World Wide Web Internet map

Photographer is my life. via Getty Images

This week I am going to touch on a sore spot for most of us in the region, the issue of rural internet access. I love living deep in the woods on my 46 acres, surrounded by trees and the sounds of nature. My nearest neighbor’s house is around a quarter mile away. I can see the night sky clearly, at least when I am not under my trees, and I seldom hear a car go by after eight o’clock. However, there is one bad thing about living deep in the woods, the lack of good internet service.

I have lived in rural Missouri for 14 years and have had mediocre internet access at best during my stay. I am always excited when I visit a conference in a big city and can download my larger open source software projects in less than five minutes. These same downloads can take hours and sometimes days at home. So exactly how does someone hold a deeply technical job with need of high speed internet in rural Missouri? For me it has been a combination of solutions.

I was initially a customer of CenturyLink for internet service and found it workable most of the time. The biggest problem I had with CenturyLink was a strong lack of customer service, and frequent outages. The download speed was usually decent, but the ability to upload large projects to the internet was nearly impossible. On average I was getting download speeds of 10 Mb/sec and upload of 512 Kb/sec.

Now I need to explain what these numbers mean. A Megabit (Mb) is 1024 Kilobits (Kb), which is 1024 bits. A bit is a single binary digit and it takes 8-bits to represent a letter or symbol of any written language. The 8-bit unit has another name, the byte. This is where things start to get confusing; most file sizes on your computer are reported in bytes, for example the Word document containing this article is 200 kilobytes (KB) (notice the uppercase B). So if you don’t look closely, you might think you could upload this article in less than one second because it is smaller than 512 Kb, but you would be wrong. It is 1600 Kb and takes about three seconds to upload on CenturyLink.

So what is the problem with three seconds versus 1 sec? Let’s look at something larger. I create custom Linux operating system images that range in size from 150 MB up to 4 GB in size. A Gigabyte is 1024 kilobytes. Let’s do the math. Four GB is 4096 MB, 4,194,304 KB and 33,554,432 Kb, which means at 512Kb/sec it will take 65,536 seconds or 18.2 hours to upload the image with CenturyLink. Downloading it is doable, but you will still be waiting about an hour. In the bigger cities the average internet speeds are between in the neighborhood of 1000 MB/sec download and 100 MB/sec upload, or about 100 times faster than rural internet.

Over the years I have found a couple of options for high speed rural internet (in this case high speed means anything over 10MB/sec) and nothing comes near the 1000 MB/sec available in the cities. I will tell you about my experiences with each of the options I have tried. The first was HughesNet satellite internet. I have to tell you I loved the speeds; I was averaging 100MB/sec downloads and 25MB/sec uploads. It was like heaven when it came to the speeds in rural Missouri, but there was a catch. A little thing called a bandwidth cap. This is where an internet service provider sets a monthly limit on the amount of data you are allowed to transfer at high speed. In my case with HughesNet it was 25 GB, which meant that doing a constant download at their average transfer rate would use the data cap in 56 hours. This happened frequently, usually within the first three days of the month. After reaching the data cap they slowed my speeds to 1 MB/sec download and 256 KB upload, which was worse than CenturyLink. I was locked in to a one-year contract and stuck with internet I could use effectively three days out of a month.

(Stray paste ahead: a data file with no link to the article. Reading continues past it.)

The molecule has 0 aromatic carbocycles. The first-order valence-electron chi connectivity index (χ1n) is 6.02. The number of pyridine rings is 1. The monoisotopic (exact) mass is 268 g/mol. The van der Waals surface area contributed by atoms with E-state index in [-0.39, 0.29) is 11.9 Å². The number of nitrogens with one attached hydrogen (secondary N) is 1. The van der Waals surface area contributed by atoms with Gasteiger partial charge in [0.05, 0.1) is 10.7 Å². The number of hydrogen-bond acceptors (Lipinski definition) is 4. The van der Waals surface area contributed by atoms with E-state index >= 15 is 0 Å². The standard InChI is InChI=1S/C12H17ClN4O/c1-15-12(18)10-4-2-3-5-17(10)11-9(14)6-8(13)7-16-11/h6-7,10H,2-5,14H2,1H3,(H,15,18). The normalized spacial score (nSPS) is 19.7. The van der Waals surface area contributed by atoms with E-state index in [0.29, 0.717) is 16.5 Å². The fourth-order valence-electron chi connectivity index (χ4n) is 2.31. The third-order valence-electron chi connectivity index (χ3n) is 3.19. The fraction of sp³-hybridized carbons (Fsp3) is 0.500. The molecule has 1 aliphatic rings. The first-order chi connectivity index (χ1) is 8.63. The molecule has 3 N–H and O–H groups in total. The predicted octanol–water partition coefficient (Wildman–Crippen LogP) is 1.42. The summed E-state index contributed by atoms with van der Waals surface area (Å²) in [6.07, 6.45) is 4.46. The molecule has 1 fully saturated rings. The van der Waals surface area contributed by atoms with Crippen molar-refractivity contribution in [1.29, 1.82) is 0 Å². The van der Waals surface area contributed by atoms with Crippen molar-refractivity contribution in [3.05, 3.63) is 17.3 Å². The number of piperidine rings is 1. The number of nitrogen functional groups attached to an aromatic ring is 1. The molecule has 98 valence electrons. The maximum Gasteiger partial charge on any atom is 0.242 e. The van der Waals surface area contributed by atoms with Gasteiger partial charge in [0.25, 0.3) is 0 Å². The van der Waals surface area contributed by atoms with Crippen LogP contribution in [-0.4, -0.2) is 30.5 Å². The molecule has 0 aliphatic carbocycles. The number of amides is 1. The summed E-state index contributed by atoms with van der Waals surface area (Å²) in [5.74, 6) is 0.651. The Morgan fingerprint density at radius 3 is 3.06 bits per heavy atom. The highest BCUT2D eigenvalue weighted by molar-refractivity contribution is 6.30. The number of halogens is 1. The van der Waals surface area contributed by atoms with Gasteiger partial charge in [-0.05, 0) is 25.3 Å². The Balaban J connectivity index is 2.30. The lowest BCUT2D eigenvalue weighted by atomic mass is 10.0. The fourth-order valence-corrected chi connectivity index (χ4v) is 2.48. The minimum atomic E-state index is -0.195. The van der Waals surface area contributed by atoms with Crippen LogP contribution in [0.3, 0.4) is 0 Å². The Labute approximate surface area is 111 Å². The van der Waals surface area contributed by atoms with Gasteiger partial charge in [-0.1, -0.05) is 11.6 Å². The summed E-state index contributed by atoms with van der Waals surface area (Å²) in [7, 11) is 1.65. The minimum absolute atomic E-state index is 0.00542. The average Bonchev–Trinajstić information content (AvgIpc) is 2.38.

I tried cellular internet service with Verizon, T-mobile, and AT&T and they had the same issues of bandwidth caps keeping my speeds good for a few days a month and leaving me lagging behind a majority of the time, waiting for data transfers. For the last four years I have been using a small internet provider out of Rolla, Mo., Wave Internet Technologies. Wave provides internet via microwave transmission; their speeds are not as fast as the satellite, cellular networks, or even CenturyLink when it comes to download speeds, but their service has been excellent and their speeds have been consistent and they deliver the speeds they promise. I paid them for 3 MB/sec bidirectional, which has served my purposes quite well, but I still keep a backup internet provider by US Cellular, because sometimes the microwave antenna loses signal in the high winds. My latest experiment is back again with cellular internet service as almost all providers are now offering truly unlimited internet access without data caps. I went to US Cellular as I already had a contract with them and I am seeing download speeds of 20-25 MB/sec and upload speeds of 10-12 MB/sec, which is among the best I have seen since moving to rural Missouri.

So if you are like me and need a stable and fast internet connection, reach out to your cellular provider or satellite internet providers and see what they have to offer, but watch out for any fine print about data caps or limits, as they are never a good thing to have on a service as important as internet access. If you are an internet service provider in Phelps, Dent or Texas County and want me to talk about experiences with your service, feel free to reach out and I’ll be happy to test drive and write a review. Until next week, stay safe and learn something new.

Scott Hamilton is an Expert in Emerging Technologies at ATOS and can be reached with questions and comments via email to or through his website at

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